A detailed insight into the Italian coffee culture
For Italians, caffè is more than just a drink. It is a piece of lifestyle, a ritual that is celebrated in the numerous caffè bars. Every break offers a welcome occasion for an espresso or cappuccino. More about Italian coffee culture in our magazine.
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Italian Coffee Culture: The History of Italian Coffee
The beginning of the Italian coffee tradition dates back to the 17th century. At that time, the first merchant ships arrived in the port of Venice, shipping coffee beans from the Orient, Africa and Brazil to Europe. From then on, the coffee tradition would take deep roots in Italy. The enormous popularity of hot drinks spurred the inventive spirit of the Italians in the years that followed. That is why numerous innovations in terms of coffee making and production originate in Italy. This is how the first coffee house came into being and the espresso machine began its worldwide campaign of conquest in Italy.
The port city of Trieste has always been regarded as the Mecca of Italian coffee. The city still has an extremely important coffee port to this day. In the northern Italian metropolis, the beans that have arrived are subjected to initial checks before they are released for roasting. During a walk in the center of Trieste, visitors will come across a number of coffee houses that bear witness to a centuries-old tradition.
The preparation – the darker the better
The Italians use sophisticated coffee blends, some of which are very different from those of other countries. As a rule, these contain a high proportion of the finest Arabica beans and Robusta beans, which give Italian coffee its incomparable taste. Unmistakable aromas and flavors can be created by combining selected types of coffee. This is probably one of the secrets that makes Caffè italiano one of the best and most full-bodied in the world.
But it is not just the beans as such that give the popular coffee a top position among coffee drinkers. The so-called “Italian roasting” is just as important. The Italian roast corresponds to the darkest of the five “classic” roast levels.
This ensures an intense taste, but removes more caffeine and acid from the beans than is the case, for example, with classic filter coffee. And that although the Italian caffè contains more bitter substances. The result of the strong roast is also a coffee that has a bitter taste compared to other degrees of roasting and a slightly sweet acidity. Furthermore, the coffee is not filtered in Italy. Instead, the water is heated to a high temperature and pressed through the finely ground coffee powder under high pressure.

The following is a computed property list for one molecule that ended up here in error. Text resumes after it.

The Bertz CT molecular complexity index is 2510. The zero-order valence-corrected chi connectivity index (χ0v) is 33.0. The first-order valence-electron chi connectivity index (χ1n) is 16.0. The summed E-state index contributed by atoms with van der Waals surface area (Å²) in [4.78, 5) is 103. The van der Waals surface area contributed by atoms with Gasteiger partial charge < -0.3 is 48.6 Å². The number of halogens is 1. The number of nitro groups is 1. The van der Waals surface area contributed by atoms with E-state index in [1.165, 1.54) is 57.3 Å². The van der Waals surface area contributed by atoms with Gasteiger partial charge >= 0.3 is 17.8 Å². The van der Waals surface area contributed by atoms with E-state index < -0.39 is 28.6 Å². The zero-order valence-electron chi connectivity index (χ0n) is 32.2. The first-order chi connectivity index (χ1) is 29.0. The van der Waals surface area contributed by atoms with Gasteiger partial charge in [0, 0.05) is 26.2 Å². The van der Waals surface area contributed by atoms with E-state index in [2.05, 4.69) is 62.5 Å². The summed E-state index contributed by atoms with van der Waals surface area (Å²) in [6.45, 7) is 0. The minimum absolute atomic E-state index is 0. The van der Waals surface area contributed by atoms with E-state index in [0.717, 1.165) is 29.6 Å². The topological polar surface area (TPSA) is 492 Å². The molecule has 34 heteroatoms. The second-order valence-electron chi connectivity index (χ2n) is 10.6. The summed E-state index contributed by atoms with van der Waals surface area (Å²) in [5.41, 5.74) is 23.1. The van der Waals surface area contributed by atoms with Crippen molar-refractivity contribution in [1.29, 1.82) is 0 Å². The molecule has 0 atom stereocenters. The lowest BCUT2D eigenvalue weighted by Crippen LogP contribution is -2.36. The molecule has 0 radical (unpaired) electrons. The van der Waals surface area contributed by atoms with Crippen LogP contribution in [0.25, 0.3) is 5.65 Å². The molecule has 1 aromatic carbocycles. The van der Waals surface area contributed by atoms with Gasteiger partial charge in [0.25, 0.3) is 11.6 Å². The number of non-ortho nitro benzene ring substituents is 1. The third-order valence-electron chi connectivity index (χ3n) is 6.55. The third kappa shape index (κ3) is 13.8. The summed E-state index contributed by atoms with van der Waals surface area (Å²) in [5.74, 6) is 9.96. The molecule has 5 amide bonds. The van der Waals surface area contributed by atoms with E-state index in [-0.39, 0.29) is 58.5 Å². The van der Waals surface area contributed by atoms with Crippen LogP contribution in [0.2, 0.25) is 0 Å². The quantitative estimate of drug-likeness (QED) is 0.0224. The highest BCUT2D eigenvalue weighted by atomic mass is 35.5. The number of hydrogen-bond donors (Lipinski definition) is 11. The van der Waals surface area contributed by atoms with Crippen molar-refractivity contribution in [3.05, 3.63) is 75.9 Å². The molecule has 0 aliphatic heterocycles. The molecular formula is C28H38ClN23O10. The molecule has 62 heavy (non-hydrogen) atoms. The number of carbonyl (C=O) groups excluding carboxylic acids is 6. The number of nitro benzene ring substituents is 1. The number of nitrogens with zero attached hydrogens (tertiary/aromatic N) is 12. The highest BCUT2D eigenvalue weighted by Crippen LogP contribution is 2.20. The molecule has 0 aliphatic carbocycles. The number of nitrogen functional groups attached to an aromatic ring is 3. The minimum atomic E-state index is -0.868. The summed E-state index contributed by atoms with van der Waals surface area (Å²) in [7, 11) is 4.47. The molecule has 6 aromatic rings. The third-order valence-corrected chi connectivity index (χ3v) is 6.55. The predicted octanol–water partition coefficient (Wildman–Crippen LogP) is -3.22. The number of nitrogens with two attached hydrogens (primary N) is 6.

How vigorously the beans are roasted depends on the region. What they all have in common, however, is the use of Arabica beans from Central and South America, which can be preserved for longer thanks to the dark roast.
Due to the high proportion of bitter substances, the great art of the master roaster is required, especially for very dark roasts. For this reason, small, artisanal roasters (torrefazione artigianale) are still widespread in the southern European country.
When is which coffee drink suitable?
Italians like to drink a cappuccino for breakfast. A dessert such as a “cornetto” (croissant), a “brioche” (pastry) or biscuits may be eaten with this. The locals like to take a little more time for this than usual. In Italy, cappuccino traditionally consists of two parts: milk foam and espresso. When poured, the Italian milk foam is free of air bubbles and the consistency is comparable to whipped cream. In contrast to the local cappuccino, no additional milk is poured into the drink. Plus, an Italian would never drink cappuccino with whipped cream. In Italy, cappuccino is consumed almost exclusively in the mornings.